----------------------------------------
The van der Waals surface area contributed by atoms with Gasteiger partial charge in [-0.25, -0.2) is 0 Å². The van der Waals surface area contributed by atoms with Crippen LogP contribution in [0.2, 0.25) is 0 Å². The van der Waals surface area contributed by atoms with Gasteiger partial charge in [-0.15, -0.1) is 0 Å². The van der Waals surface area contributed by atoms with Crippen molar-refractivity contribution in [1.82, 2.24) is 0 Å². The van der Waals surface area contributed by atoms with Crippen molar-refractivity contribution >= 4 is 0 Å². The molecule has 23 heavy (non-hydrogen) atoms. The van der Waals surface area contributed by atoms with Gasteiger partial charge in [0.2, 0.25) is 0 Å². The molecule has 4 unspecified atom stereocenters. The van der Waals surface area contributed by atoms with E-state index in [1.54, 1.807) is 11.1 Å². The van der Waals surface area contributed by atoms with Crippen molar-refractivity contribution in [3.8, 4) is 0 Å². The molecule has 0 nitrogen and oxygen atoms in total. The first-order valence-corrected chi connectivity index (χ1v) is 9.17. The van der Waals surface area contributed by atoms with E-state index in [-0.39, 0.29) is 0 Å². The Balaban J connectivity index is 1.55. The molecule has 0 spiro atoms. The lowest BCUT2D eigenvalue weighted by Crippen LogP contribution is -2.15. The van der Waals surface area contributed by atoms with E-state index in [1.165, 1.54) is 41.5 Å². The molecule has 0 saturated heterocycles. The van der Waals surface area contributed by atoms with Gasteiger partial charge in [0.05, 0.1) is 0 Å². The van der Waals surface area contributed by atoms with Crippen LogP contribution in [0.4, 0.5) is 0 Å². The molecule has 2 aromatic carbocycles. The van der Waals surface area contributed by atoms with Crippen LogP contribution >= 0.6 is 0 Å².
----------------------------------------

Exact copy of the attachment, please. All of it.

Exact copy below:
The van der Waals surface area contributed by atoms with Gasteiger partial charge in [-0.25, -0.2) is 0 Å². The van der Waals surface area contributed by atoms with Crippen LogP contribution in [0.2, 0.25) is 0 Å². The van der Waals surface area contributed by atoms with Gasteiger partial charge in [-0.15, -0.1) is 0 Å². The van der Waals surface area contributed by atoms with Crippen molar-refractivity contribution in [1.82, 2.24) is 0 Å². The van der Waals surface area contributed by atoms with Crippen molar-refractivity contribution >= 4 is 0 Å². The molecule has 23 heavy (non-hydrogen) atoms. The van der Waals surface area contributed by atoms with Gasteiger partial charge in [0.2, 0.25) is 0 Å². The molecule has 4 unspecified atom stereocenters. The van der Waals surface area contributed by atoms with E-state index in [1.54, 1.807) is 11.1 Å². The van der Waals surface area contributed by atoms with Crippen molar-refractivity contribution in [3.8, 4) is 0 Å². The molecule has 0 nitrogen and oxygen atoms in total. The first-order valence-corrected chi connectivity index (χ1v) is 9.17. The van der Waals surface area contributed by atoms with E-state index in [-0.39, 0.29) is 0 Å². The Balaban J connectivity index is 1.55. The molecule has 0 spiro atoms. The lowest BCUT2D eigenvalue weighted by Crippen LogP contribution is -2.15. The van der Waals surface area contributed by atoms with E-state index in [1.165, 1.54) is 41.5 Å². The molecule has 0 saturated heterocycles. The van der Waals surface area contributed by atoms with Gasteiger partial charge in [0.05, 0.1) is 0 Å². The van der Waals surface area contributed by atoms with Crippen LogP contribution in [0.4, 0.5) is 0 Å². The molecule has 2 aromatic carbocycles. The van der Waals surface area contributed by atoms with Crippen LogP contribution >= 0.6 is 0 Å².